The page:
FREE Delivery in the UK.
Only 2 left in stock (more on the way).
Dispatched from and sold by Amazon. Gift-wrap available.
Christian Metaphysics and... has been added to your Basket
Have one to sell?
Flip to back Flip to front
Listen Playing... Paused   You're listening to a sample of the Audible audio edition.
Learn more
See all 2 images

Christian Metaphysics and Neoplatonism Hardcover – 20 Jan 2015

See all formats and editions Hide other formats and editions
Amazon Price
New from Used from
Hardcover, 20 Jan 2015
"Please retry"
£12.31 £22.98
Note: This item is eligible for click and collect. Details
Pick up your parcel at a time and place that suits you.
  • Choose from over 13,000 locations across the UK
  • Prime members get unlimited deliveries at no additional cost
How to order to an Amazon Pickup Location?
  1. Find your preferred location and add it to your address book
  2. Dispatch to this address when you check out
Learn more
£20.60 FREE Delivery in the UK. Only 2 left in stock (more on the way). Dispatched from and sold by Amazon. Gift-wrap available.
click to open popover

Special Offers and Product Promotions

Enter your mobile number below and we'll send you a link to download the free Kindle App. Then you can start reading Kindle books on your smartphone, tablet, or computer - no Kindle device required.
Getting the download link through email is temporarily not available. Please check back later.

  • Apple
  • Android
  • Windows Phone

To get the free app, enter your mobile phone number.

Product details

Product Description

Contemporary scholarship tends to view Albert Camus as a modern, but he himself was conscious of the past and called the transition from Hellenism to Christianity the true and only turning point in history. For Camus, modernity was not fully comprehensible without an examination of the aspirations that were first articulated in antiquity and that later received their clearest expression in Christianity. These aspirations amounted to a fundamental reorientation of human life in politics, religion, science, and philosophy. Understanding the nature and achievement of that reorientation became the central task of Christian Metaphysics and Neoplatonism. Primarily known through its inclusion in a French omnibus edition, it has remained one of Camus' least-read works, yet it marks his first attempt to understand the relationship between Greek philosophy and Christianity as he charted the movement from the Gospels through Gnosticism and Plotinus to what he calls Augustine's second revelation of the Christian faith. Ronald Srigley's translation of this seminal document helps illuminate these aspects of Camus' work. His freestanding English edition exposes readers to an important part of Camus' thought that is often overlooked by those concerned primarily with the book's literary value and supersedes the extant McBride translation by retaining a greater degree of literalness. Srigley has fully annotated Christian Metaphysics to include nearly all of Camus' original citations and has tracked down many poorly identified sources. When Camus cites an ancient primary source, whether in French translation or in the original language, Srigley substitutes a standard English translation in the interest of making his edition accessible to a wider range of readers. His introduction places the text in the context of Camus' better-known later work, explicating its relationship to those mature writings and exploring how its themes were reworked in subsequent books. Arguing that Camus was o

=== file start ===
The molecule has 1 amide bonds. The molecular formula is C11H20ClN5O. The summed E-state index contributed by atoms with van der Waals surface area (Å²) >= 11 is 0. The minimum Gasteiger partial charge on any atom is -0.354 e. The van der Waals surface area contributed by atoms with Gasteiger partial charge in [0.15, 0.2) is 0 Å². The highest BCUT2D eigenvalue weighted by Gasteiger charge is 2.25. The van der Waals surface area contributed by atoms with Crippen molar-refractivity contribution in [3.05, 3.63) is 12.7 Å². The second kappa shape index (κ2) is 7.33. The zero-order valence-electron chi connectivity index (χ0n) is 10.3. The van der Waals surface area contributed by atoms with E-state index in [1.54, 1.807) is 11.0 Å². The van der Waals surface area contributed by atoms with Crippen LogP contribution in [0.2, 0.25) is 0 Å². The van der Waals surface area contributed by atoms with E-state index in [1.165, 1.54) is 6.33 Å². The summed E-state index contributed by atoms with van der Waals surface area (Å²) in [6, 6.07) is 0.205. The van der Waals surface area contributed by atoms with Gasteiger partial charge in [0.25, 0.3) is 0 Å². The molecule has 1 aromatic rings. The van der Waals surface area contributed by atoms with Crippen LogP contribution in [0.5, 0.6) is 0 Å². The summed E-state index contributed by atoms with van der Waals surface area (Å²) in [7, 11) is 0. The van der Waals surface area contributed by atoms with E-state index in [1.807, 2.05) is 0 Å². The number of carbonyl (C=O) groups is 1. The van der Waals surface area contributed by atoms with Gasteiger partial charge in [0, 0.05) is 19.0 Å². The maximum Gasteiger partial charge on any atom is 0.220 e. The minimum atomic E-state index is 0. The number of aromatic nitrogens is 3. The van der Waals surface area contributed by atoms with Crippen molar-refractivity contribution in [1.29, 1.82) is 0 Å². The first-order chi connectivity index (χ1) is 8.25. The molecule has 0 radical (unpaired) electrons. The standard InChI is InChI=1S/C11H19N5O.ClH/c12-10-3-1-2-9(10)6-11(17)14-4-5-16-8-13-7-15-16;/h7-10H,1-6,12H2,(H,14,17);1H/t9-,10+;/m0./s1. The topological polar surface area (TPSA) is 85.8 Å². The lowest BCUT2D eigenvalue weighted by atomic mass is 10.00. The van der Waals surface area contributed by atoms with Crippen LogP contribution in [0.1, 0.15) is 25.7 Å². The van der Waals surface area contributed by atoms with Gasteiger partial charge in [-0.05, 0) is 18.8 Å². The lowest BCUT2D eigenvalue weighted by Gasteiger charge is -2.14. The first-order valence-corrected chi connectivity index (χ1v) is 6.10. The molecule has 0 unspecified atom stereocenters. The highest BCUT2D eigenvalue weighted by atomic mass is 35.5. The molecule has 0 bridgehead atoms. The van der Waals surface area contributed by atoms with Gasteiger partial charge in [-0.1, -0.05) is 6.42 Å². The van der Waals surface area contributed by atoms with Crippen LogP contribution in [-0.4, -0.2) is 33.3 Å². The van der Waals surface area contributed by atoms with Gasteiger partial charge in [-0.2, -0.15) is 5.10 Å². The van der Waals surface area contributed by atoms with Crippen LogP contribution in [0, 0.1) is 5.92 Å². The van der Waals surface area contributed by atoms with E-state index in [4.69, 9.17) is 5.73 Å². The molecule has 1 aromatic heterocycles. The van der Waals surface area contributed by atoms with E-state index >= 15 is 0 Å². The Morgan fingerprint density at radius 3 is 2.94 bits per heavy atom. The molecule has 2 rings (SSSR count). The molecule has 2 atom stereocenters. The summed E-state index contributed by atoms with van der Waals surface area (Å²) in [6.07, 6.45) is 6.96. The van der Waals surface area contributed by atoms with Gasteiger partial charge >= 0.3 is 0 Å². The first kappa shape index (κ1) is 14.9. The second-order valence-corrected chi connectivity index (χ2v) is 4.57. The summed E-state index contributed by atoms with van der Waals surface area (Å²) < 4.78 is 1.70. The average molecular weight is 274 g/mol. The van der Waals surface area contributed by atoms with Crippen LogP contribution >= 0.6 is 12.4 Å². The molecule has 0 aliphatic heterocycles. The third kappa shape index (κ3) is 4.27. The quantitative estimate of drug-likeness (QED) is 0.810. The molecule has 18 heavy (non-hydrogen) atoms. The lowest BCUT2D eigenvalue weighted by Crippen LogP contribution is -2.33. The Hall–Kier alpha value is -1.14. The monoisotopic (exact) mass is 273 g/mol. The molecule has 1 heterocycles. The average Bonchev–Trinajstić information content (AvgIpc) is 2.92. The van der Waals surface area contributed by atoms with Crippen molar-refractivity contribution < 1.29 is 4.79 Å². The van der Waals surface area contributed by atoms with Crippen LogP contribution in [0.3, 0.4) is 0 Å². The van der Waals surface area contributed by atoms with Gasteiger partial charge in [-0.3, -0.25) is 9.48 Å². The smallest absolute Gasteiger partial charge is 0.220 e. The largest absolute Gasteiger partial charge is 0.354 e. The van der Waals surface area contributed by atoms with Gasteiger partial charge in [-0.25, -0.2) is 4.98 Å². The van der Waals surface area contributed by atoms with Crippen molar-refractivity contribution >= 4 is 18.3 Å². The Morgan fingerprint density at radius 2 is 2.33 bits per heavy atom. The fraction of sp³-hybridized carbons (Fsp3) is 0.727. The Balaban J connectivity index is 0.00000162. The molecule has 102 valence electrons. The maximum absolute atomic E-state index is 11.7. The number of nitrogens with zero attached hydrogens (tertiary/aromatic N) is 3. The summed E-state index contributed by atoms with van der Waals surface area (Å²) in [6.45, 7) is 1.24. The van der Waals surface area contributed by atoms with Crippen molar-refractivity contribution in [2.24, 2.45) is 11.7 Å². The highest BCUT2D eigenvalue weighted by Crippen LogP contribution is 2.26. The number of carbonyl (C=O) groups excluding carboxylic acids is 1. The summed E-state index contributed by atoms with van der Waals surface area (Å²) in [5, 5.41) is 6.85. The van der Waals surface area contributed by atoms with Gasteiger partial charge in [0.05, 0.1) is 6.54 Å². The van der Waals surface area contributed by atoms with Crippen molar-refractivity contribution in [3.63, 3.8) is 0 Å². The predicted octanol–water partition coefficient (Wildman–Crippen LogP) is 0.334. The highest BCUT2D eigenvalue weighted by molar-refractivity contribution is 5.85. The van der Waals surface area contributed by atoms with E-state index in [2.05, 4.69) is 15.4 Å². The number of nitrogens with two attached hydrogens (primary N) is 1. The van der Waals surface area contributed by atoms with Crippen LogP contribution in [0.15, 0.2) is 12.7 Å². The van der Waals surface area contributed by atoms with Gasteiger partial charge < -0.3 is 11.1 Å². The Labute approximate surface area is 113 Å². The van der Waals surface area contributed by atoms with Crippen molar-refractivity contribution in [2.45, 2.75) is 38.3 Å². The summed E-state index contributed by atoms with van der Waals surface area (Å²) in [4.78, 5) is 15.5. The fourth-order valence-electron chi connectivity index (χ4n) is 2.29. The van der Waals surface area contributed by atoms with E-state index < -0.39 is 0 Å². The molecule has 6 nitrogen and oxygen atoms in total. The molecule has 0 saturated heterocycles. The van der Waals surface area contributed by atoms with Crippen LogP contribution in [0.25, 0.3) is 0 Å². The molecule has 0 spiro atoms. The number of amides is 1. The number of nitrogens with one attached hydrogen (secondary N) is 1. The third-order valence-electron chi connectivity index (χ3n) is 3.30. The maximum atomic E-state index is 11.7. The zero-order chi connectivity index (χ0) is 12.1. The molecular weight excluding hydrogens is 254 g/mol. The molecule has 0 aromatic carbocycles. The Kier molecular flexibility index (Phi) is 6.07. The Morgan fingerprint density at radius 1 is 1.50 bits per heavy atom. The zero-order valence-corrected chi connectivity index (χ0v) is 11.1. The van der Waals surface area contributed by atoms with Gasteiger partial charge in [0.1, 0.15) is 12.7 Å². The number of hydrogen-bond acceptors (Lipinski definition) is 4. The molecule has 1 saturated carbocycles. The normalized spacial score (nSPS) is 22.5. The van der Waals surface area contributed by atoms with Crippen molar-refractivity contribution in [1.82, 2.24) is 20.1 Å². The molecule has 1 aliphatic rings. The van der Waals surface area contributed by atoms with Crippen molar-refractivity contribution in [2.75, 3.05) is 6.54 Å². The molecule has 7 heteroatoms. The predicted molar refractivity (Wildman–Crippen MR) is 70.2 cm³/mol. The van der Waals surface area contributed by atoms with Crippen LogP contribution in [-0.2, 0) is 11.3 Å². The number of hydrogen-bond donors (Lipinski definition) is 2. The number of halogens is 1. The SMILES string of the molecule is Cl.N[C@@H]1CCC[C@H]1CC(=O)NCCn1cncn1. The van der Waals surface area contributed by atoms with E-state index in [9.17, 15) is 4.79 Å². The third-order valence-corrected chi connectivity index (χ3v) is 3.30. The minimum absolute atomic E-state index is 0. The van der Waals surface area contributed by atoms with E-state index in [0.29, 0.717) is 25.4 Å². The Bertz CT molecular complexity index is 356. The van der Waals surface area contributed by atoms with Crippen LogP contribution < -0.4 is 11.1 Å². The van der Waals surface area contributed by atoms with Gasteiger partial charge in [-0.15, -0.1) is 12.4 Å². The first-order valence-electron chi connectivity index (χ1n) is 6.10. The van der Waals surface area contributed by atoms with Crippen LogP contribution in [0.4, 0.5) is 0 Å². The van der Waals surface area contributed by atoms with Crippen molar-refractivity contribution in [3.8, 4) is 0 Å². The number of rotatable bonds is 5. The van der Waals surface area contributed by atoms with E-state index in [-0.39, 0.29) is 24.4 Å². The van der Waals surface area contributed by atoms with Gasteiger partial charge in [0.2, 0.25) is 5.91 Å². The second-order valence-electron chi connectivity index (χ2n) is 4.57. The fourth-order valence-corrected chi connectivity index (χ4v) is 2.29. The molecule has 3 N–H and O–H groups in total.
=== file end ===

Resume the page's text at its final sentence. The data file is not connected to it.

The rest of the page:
Customer Reviews

There are no customer reviews yet on Amazon.co.uk.
5 star
4 star
3 star
2 star
1 star

Most Helpful Customer Reviews on Amazon.com (beta)

Amazon.com: HASH(0x93ff5f3c) out of 5 stars 1 review
9 of 10 people found the following review helpful
HASH(0x93972498) out of 5 stars The First Work 26 Mar. 2015
By John Sparks - Published on Amazon.com
Verified Purchase
Several years ago, an aged minister named Howard Mumma wrote a memoir entitled "Albert Camus and the Minister," detailing his time as a Protestant chaplain in Paris decades before, and his supposed friendship and conversations with Albert Camus. I gave that particular work a poor review, not because there was anything wrong with the writing style but rather because it seemed to make Camus succumb to one of the stronger Protestant myths: "sola Scriptura," or the idea that Scripture alone, minus all the Catholic traditions that accompanied it until the Reformation, was sufficient in and of itself to convince a skeptic to rethink his or her positions about God and faith. In this work, a new translation and adaptation of Camus' actual Masters' thesis submitted to the University of Algiers in the 1930s, the great writer speaks for himself of his knowledge of the Bible, the writings of the Early Fathers, and religious traditions in general. And although he takes no position antagonistic to Christianity itself in this work, his reasons for not embracing the religion shine through eminently clearly. Camus had simply done his homework on historical and form biblical criticism, he quite naturally came to the same conclusions about Scripture that any honest student of those disciplines would, and it formed a good deal of the logical basis of his own philosophy. This work serves as a fine background study for those interested in the author's later and more famous novels, essays, and plays.
Was this review helpful? Let us know